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Omar Ernest Epps v. N. Grannis

July 26, 2011


The opinion of the court was delivered by: Hon. Mitchell D. Dembin U.S. Magistrate Judge


On February 22, 2011, Plaintiff, a prisoner incarcerated at Calipatria State Prison and proceeding pro se, filed a Motion For a Temporary Restraining Order And/Or Preliminary Injunction. (Doc. No. 20). In his Motion, Plaintiff states that injunctive relief is necessary to prevent ongoing violations of his First Amendment Freedom to Free Exercise of Religion. Id. On June 10, 2011, Defendants filed a Motion in Opposition (Doc. No. 54). On June 22, 2011, Plaintiff filed a Reply to Defendants' Opposition. (Doc. No. 56).

In his Motion, Plaintiff claims that an injunction is necessary because he has been "denied his right to free exercise and expression of religion." (Doc. No. 20). Plaintiff argues that if his Motion is not granted, these violations will continue. Id. Specifically, Plaintiff contends that: (1) he should be allowed into the Kosher diet program as his "heart risk and bad cholesterol are rising"; (2) he should be able to receive "special religious packages" and "religious artifacts"; (3) that he and other Muslims be allowed to attend worship services; and (4) that his Ramadan and 'Eidul Fitr prayers have been severely hindered and/or refused." Id.

Injunctive relief is appropriate only when "irreparable injury" is threatened, City of Los Angeles v. Lyons, 461 U.S. 95, 111 (1983), and any injunctive relief awarded must avoid unnecessary disruption to the state agency's "normal course of proceeding." O'Shea v. Littleton, 414 U.S. 488, 501 (1974) ("proper balance in the concurrent operation of federal and state courts counsels restraint against the issuance of injunctions against state officers").

A preliminary injunction is an "extraordinary remedy." Winter v. Natural Resources Defense Council, Inc., 555 U.S. 7, 129 (2008) (internal citation omitted). The court must balance "the competing claims of injury, ... the effect on each party of the granting or withholding of the requested relief, ... the public consequences in employing the extraordinary remedy of injunction," and plaintiff's likelihood of success. Id. at 374, 376-77 (quoting Amoco Prod. Co. v. Gambell, 480 U.S. 531, 542 (1987)); Weinberger v. Romero-Barcelo, 456 U.S. 305, 312 (1982). In order to obtain a preliminary injunction the plaintiff must establish that "he is likely to succeed on the merits, that he is likely to suffer irreparable harm in the absence of preliminary relief, that the balance of equities tips in his favor, and that an injunction is in the public interest." Winter, 555 U.S. at 137.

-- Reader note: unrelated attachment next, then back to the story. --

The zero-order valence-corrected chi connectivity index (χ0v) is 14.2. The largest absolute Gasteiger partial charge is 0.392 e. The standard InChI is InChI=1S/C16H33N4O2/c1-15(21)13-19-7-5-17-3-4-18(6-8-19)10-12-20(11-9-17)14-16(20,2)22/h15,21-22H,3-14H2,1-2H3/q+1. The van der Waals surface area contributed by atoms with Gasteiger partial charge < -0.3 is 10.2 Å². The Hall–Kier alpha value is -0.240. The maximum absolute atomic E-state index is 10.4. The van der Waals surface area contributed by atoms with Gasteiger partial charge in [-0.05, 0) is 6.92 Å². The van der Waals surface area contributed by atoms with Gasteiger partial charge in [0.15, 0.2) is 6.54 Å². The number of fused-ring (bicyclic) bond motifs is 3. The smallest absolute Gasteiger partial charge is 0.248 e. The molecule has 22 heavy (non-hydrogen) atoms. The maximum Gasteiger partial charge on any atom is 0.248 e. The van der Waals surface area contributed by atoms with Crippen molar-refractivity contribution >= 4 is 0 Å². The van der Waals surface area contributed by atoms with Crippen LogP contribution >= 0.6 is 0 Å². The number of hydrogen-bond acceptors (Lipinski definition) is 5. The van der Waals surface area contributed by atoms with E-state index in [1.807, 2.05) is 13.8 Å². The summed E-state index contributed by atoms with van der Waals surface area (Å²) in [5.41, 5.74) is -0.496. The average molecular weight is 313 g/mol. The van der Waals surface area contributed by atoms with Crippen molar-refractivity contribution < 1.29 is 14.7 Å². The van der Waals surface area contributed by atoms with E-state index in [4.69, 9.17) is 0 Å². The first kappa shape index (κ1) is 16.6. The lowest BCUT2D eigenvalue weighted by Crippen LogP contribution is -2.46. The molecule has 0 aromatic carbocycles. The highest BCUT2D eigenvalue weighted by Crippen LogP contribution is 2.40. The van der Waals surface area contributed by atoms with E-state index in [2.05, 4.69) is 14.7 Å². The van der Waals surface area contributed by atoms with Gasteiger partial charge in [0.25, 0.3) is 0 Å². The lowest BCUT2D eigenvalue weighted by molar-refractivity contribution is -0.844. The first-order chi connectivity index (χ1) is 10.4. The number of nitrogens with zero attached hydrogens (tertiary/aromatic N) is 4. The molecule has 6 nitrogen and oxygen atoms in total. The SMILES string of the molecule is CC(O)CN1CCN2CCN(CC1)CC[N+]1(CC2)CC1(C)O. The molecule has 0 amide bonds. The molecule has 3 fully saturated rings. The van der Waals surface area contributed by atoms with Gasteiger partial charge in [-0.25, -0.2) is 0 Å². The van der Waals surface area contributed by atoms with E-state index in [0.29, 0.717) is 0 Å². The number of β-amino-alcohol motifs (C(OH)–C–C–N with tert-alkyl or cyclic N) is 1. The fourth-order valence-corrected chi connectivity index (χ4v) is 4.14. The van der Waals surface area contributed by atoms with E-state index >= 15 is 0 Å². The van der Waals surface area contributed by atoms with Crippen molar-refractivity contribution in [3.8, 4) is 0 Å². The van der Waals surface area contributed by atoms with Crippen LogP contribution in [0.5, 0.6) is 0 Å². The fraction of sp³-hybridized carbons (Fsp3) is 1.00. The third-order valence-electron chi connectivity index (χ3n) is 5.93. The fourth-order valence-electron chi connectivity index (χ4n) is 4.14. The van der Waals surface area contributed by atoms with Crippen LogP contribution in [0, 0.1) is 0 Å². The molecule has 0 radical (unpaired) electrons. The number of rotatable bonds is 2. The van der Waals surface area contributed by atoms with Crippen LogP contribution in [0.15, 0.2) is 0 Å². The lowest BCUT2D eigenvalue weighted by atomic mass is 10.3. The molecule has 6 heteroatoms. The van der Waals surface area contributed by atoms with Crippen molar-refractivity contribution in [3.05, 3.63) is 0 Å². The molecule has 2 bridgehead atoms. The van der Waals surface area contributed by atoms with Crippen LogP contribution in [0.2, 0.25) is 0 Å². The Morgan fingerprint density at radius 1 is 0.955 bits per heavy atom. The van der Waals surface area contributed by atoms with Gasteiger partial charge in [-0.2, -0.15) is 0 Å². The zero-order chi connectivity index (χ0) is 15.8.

An even more stringent standard is applied where mandatory, as opposed to prohibitory, preliminary relief is sought. "[W]here a party seeks mandatory preliminary relief that goes well beyond maintaining the status quo pendente lite, courts should be extremely cautious about issuing a preliminary injunction." Martin v. International Olympic Committee, 740 F.2d 670, 675 (9th Cir.1984). Thus, an award of mandatory preliminary relief is not to be granted unless both the facts and the law clearly favor the moving party and extreme or very serious damage will result. See Anderson v. United States, 612 F.2d 1112, 1115 (9th Cir.1979). "[I]n doubtful cases" a mandatory injunction will not issue. Id.

A. Irreparable Injury